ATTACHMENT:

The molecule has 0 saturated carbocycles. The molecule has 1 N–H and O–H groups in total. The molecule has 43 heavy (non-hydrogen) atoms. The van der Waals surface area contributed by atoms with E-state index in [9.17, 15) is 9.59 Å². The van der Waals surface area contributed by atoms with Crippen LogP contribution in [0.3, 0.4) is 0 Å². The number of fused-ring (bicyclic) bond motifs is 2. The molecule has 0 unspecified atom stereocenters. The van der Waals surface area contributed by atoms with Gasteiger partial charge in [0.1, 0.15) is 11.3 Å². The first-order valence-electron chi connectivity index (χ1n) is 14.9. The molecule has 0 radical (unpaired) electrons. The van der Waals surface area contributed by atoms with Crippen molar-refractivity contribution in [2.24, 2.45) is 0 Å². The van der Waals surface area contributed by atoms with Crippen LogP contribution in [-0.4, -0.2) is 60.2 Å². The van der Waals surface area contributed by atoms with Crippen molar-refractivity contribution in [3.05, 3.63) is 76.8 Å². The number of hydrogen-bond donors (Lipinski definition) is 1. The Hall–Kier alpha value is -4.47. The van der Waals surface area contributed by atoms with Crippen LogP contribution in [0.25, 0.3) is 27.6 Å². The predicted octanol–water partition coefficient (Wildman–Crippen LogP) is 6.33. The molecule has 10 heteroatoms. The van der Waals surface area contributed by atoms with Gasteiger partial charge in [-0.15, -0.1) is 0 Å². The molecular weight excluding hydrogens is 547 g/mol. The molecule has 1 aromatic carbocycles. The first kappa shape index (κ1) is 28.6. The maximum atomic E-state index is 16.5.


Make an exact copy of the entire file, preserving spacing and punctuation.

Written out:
The molecule has 0 saturated carbocycles. The molecule has 1 N–H and O–H groups in total. The molecule has 43 heavy (non-hydrogen) atoms. The van der Waals surface area contributed by atoms with E-state index in [9.17, 15) is 9.59 Å². The van der Waals surface area contributed by atoms with Crippen LogP contribution in [0.3, 0.4) is 0 Å². The number of fused-ring (bicyclic) bond motifs is 2. The molecule has 0 unspecified atom stereocenters. The van der Waals surface area contributed by atoms with Gasteiger partial charge in [0.1, 0.15) is 11.3 Å². The first-order valence-electron chi connectivity index (χ1n) is 14.9. The molecule has 0 radical (unpaired) electrons. The van der Waals surface area contributed by atoms with Crippen molar-refractivity contribution in [2.24, 2.45) is 0 Å². The van der Waals surface area contributed by atoms with Crippen LogP contribution in [-0.4, -0.2) is 60.2 Å². The van der Waals surface area contributed by atoms with Crippen molar-refractivity contribution in [3.05, 3.63) is 76.8 Å². The number of hydrogen-bond donors (Lipinski definition) is 1. The Hall–Kier alpha value is -4.47. The van der Waals surface area contributed by atoms with Crippen LogP contribution in [0.25, 0.3) is 27.6 Å². The predicted octanol–water partition coefficient (Wildman–Crippen LogP) is 6.33. The molecule has 10 heteroatoms. The van der Waals surface area contributed by atoms with Gasteiger partial charge in [-0.15, -0.1) is 0 Å². The molecular weight excluding hydrogens is 547 g/mol. The molecule has 1 aromatic carbocycles. The first kappa shape index (κ1) is 28.6. The maximum atomic E-state index is 16.5.